The Ambience Affair Picture: Alex Synge

Jamie from the Ambience Affair wrote an interesting blog post yesterday. You can read it on the band’s website here or below.

So we’re heading into 2012 with a lot of work done and many milestones achieved and I guess it’s our aim to keep the ball rolling on our album for the next while anyway.

We’re in this weird transition phase where we’ve had months of building up to this defining moment when our album was released, and rather than sink into oblivion, like many others before, we’re trying to unearth as many new fans of our music as we can. I’ve talked before about how I think our record has a certain depth to it, and I believe that it’s something that lends itself to lasting longer and continuing to sound fresh.

It definitely was not intentional.Though we wanted it to sound big and textured, we spent a hell of a long time getting instruments to produce the noises we wanted.The marxophone at the beginning of Fragile Things being a prime example of this.I guess because we had the means to do so, we just wanted to spend every available penny on recording the best album we could.

I hope that you continue to discover the little replications we put in there to try and tie up the songs as a whole piece, and that it’s an album that is actually worth revisiting.It was weird sticking it up on Bandamp and streaming it online, because it kind of went against how I thought it would be best consumed.But hey, it got out there and we let the people decide how they wanted to, which is definitely more important than what I think.

As well as unearthing the new fans, we’re going to try and bridge the gap between ‘burials’ and whatever happens next.We did the Metronomy cover for the Quompilation with the idea that it would give people a taste of what may be to come from our songs as a three piece.To me, we’re beginning to definitely sound more like a conventional band but with our uniqueness still prevalent throughout.Listening to tonnes of Yo La Tengo has made me appreciate the joy in sparseness and that’s something we’re definitely going to focus on going forward.To me, epic and grandiose meant throwing the kitchen sink at it before but I’m learning that three instruments can achieve as much when combined together in the right way.Actually knowing how to play an electric guitar and when to use effects is proving to be a revelation. I only had my electric 6 months before we went into the studio and considering ‘weeds’ ‘the fallen’, ‘war weary’ and a couple others were written in that time, it was crazy how much electric ended up being on the record.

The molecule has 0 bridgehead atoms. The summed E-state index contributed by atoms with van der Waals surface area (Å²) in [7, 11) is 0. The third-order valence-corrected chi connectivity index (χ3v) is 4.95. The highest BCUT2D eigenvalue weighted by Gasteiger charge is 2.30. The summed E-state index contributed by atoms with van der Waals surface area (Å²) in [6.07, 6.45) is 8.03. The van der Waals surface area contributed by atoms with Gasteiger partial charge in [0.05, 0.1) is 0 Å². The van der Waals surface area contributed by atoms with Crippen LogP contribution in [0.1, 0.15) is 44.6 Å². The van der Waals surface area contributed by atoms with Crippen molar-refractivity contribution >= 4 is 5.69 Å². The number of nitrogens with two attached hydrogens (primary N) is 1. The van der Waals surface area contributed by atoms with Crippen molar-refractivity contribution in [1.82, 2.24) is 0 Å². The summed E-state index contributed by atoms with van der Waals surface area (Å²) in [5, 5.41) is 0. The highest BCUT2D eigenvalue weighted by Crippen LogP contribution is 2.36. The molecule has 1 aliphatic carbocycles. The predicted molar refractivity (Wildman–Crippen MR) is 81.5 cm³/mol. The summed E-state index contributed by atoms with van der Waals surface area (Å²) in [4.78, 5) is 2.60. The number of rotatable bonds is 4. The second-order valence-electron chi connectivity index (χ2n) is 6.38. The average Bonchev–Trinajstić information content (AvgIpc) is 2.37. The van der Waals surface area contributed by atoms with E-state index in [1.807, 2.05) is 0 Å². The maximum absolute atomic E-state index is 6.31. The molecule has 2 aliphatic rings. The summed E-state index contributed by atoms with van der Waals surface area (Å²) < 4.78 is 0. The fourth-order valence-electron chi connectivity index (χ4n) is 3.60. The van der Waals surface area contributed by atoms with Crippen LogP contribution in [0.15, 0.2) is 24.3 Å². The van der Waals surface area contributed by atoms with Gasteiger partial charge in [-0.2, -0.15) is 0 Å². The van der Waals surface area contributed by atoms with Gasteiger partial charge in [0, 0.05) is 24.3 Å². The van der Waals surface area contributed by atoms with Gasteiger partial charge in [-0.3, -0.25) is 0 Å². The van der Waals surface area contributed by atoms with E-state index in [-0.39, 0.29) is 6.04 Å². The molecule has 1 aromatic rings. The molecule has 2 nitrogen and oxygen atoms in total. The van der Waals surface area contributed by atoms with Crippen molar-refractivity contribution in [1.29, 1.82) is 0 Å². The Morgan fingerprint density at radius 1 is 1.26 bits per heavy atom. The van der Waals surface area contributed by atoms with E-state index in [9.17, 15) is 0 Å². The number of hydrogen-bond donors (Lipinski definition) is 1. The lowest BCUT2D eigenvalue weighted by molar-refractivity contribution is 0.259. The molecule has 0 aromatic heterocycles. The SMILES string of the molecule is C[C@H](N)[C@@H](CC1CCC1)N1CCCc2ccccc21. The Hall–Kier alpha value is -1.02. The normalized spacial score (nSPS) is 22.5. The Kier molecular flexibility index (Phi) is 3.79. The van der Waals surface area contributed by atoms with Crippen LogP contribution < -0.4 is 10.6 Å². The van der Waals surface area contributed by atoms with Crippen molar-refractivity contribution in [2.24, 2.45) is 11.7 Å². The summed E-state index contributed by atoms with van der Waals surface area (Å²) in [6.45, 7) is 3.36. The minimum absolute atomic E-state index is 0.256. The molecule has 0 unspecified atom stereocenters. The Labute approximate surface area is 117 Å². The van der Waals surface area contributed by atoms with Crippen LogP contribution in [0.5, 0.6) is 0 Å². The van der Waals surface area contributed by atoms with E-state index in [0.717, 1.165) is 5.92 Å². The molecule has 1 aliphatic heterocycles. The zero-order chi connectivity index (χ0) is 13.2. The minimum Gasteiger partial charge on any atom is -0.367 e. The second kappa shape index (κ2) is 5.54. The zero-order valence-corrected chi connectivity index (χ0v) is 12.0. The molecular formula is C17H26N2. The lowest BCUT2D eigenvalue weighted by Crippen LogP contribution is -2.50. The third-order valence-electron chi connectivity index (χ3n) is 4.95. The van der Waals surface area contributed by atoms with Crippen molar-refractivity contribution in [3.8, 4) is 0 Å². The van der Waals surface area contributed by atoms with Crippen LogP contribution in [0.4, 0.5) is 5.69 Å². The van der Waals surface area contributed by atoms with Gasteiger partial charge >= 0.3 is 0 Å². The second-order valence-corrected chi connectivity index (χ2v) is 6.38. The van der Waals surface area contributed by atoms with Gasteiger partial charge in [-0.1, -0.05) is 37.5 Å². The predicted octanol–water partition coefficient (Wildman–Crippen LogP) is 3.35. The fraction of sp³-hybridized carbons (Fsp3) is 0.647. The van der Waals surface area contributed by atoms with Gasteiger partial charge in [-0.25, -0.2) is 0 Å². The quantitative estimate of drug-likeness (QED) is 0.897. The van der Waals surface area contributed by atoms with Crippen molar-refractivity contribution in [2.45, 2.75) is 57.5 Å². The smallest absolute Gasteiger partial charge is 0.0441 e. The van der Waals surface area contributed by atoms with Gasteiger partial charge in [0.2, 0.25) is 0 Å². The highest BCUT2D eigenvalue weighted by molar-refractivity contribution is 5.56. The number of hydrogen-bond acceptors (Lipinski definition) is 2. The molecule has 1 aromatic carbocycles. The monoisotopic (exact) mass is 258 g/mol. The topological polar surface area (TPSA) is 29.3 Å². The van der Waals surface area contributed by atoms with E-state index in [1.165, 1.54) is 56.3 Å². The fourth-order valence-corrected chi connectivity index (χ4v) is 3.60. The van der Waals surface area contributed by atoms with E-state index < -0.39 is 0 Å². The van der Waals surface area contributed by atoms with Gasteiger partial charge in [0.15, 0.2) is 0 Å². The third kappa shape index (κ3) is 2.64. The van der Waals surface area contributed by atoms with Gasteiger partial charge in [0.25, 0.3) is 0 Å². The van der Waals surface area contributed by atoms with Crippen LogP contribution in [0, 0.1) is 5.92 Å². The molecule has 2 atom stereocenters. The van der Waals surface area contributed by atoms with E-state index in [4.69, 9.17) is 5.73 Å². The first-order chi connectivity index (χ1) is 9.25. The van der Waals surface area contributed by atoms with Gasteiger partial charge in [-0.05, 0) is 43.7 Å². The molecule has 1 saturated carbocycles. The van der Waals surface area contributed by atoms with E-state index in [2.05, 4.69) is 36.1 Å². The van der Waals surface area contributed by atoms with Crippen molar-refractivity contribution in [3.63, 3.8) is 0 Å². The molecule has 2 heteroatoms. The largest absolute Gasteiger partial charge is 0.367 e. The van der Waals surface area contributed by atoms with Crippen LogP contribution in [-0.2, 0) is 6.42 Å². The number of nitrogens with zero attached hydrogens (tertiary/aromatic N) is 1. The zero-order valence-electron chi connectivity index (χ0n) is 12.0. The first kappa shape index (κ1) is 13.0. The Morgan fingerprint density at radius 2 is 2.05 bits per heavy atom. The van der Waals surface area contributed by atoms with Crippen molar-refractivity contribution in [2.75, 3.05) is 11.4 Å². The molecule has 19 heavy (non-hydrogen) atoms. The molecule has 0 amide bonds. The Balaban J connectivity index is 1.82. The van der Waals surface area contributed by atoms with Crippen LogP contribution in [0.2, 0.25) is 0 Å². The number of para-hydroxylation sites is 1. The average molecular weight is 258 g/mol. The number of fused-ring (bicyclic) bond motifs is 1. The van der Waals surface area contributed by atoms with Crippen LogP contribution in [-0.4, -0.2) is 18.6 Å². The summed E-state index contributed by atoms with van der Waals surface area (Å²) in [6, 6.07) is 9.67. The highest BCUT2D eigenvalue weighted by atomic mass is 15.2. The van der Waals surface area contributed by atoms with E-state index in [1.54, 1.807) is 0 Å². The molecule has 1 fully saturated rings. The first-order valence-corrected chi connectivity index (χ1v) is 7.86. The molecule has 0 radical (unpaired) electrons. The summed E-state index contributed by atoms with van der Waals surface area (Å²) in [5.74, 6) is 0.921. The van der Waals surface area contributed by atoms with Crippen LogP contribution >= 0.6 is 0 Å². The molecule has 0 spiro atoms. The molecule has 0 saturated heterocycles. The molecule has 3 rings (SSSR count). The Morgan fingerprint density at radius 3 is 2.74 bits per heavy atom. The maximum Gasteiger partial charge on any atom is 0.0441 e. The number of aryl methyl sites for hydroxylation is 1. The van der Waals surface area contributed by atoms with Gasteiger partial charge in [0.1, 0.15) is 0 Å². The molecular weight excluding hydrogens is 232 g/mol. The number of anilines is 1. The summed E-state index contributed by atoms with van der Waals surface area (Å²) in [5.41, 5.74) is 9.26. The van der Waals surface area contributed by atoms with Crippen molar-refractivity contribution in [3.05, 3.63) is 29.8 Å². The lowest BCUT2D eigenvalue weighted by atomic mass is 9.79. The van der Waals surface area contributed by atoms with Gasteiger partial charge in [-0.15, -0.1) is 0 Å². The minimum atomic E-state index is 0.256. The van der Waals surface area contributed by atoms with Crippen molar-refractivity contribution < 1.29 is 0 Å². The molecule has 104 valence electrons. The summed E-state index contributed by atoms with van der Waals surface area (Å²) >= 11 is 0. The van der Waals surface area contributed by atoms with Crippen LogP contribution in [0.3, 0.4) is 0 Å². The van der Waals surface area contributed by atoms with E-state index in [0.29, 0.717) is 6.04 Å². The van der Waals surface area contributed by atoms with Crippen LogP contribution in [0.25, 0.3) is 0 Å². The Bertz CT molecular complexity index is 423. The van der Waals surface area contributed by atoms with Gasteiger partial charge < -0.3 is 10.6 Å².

We’ve got plenty of genuinely exciting things lined up for the next few months and we’ll be informing you of them in due course.Until then.

Though he doesn’t directly address it, Jamie does mention a “weird transition”, and I guess it’s something a lot of bands go through. They’ve done the hype phase, been featured on some blogs and their album was generally well received. But Burials came out in October – the hype has died and now they’re on their own. I got to see Ambience Affair play a show in Cork around the release date of the album. Though it was a late show, the turnout was shocking. And how can you make new fans if people aren’t going to come out and watch your band? It wasn’t the band’s fault that there was a lack of people at Cyprus Avenue that night. Gigs there are usually poorly advertised – wonder how many people know BBC Sound of 2012 winner Michael Kiwanuka is playing on Sunday week.

Jamie writes “rather than sink into oblivion, like many others before…” I wonder how many bands worry about this, particularly those from Ireland, where ‘success’ is a strange beast. Unless you’re And So I Watch You From Afar or Lisa Hannigan (to name but two artists who released albums last year) you probably won’t get to tour the world, hang out in the Californian song or play hundreds of gigs a year. ‘Successful’ Irish bands probably get to play a sold-out Whelan’s, maybe sell out some other venues around the country and record another album or two. In November 2010 Hot Press had a feature with former hyped band Codes in which they discussed why you probably don’t know who they are now.

I hope more people listen to Ambience Affair. I think they’re too good to just be thrown on the ‘this band released an album in 2011’ pile. I look forward to seeing what they have coming for the rest of the year. And if we’re still talking about them in a few years, well I guess that’s success right there, isn’t it?